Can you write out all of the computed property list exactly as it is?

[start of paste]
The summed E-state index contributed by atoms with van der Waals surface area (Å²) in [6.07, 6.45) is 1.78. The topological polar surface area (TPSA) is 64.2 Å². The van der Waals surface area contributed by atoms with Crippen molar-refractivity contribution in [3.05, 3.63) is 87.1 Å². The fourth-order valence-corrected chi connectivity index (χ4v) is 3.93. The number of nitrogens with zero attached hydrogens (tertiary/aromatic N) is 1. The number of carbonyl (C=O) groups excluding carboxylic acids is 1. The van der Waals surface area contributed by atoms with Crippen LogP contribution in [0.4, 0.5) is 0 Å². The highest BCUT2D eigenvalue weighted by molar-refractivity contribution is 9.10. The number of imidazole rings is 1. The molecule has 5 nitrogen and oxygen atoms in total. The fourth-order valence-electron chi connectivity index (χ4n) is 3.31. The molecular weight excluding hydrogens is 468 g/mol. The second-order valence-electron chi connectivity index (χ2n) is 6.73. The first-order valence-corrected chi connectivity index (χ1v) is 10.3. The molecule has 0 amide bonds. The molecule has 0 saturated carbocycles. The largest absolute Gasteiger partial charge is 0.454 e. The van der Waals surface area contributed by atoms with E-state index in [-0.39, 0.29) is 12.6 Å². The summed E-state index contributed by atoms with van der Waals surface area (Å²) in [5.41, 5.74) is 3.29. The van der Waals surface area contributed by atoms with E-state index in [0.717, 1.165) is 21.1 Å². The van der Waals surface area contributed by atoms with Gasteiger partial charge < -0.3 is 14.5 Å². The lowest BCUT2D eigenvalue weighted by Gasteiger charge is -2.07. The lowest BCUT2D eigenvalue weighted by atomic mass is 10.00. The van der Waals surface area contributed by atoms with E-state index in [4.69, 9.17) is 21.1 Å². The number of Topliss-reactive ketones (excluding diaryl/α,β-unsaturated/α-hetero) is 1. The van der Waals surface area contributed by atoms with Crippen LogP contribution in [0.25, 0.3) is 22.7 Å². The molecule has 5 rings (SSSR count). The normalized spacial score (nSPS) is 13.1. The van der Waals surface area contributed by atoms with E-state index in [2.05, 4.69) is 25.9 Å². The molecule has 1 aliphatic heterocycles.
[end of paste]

The summed E-state index contributed by atoms with van der Waals surface area (Å²) in [6.07, 6.45) is 1.78. The topological polar surface area (TPSA) is 64.2 Å². The van der Waals surface area contributed by atoms with Crippen molar-refractivity contribution in [3.05, 3.63) is 87.1 Å². The fourth-order valence-corrected chi connectivity index (χ4v) is 3.93. The number of nitrogens with zero attached hydrogens (tertiary/aromatic N) is 1. The number of carbonyl (C=O) groups excluding carboxylic acids is 1. The van der Waals surface area contributed by atoms with Crippen LogP contribution in [0.4, 0.5) is 0 Å². The highest BCUT2D eigenvalue weighted by molar-refractivity contribution is 9.10. The number of imidazole rings is 1. The molecule has 5 nitrogen and oxygen atoms in total. The fourth-order valence-electron chi connectivity index (χ4n) is 3.31. The molecular weight excluding hydrogens is 468 g/mol. The second-order valence-electron chi connectivity index (χ2n) is 6.73. The first-order valence-corrected chi connectivity index (χ1v) is 10.3. The molecule has 0 amide bonds. The molecule has 0 saturated carbocycles. The largest absolute Gasteiger partial charge is 0.454 e. The van der Waals surface area contributed by atoms with E-state index in [-0.39, 0.29) is 12.6 Å². The summed E-state index contributed by atoms with van der Waals surface area (Å²) in [5.41, 5.74) is 3.29. The van der Waals surface area contributed by atoms with E-state index in [0.717, 1.165) is 21.1 Å². The van der Waals surface area contributed by atoms with Gasteiger partial charge < -0.3 is 14.5 Å². The lowest BCUT2D eigenvalue weighted by Gasteiger charge is -2.07. The lowest BCUT2D eigenvalue weighted by atomic mass is 10.00. The van der Waals surface area contributed by atoms with E-state index in [4.69, 9.17) is 21.1 Å². The number of Topliss-reactive ketones (excluding diaryl/α,β-unsaturated/α-hetero) is 1. The van der Waals surface area contributed by atoms with Crippen LogP contribution in [0.25, 0.3) is 22.7 Å². The molecule has 5 rings (SSSR count). The normalized spacial score (nSPS) is 13.1. The van der Waals surface area contributed by atoms with E-state index in [2.05, 4.69) is 25.9 Å². The molecule has 1 aliphatic heterocycles.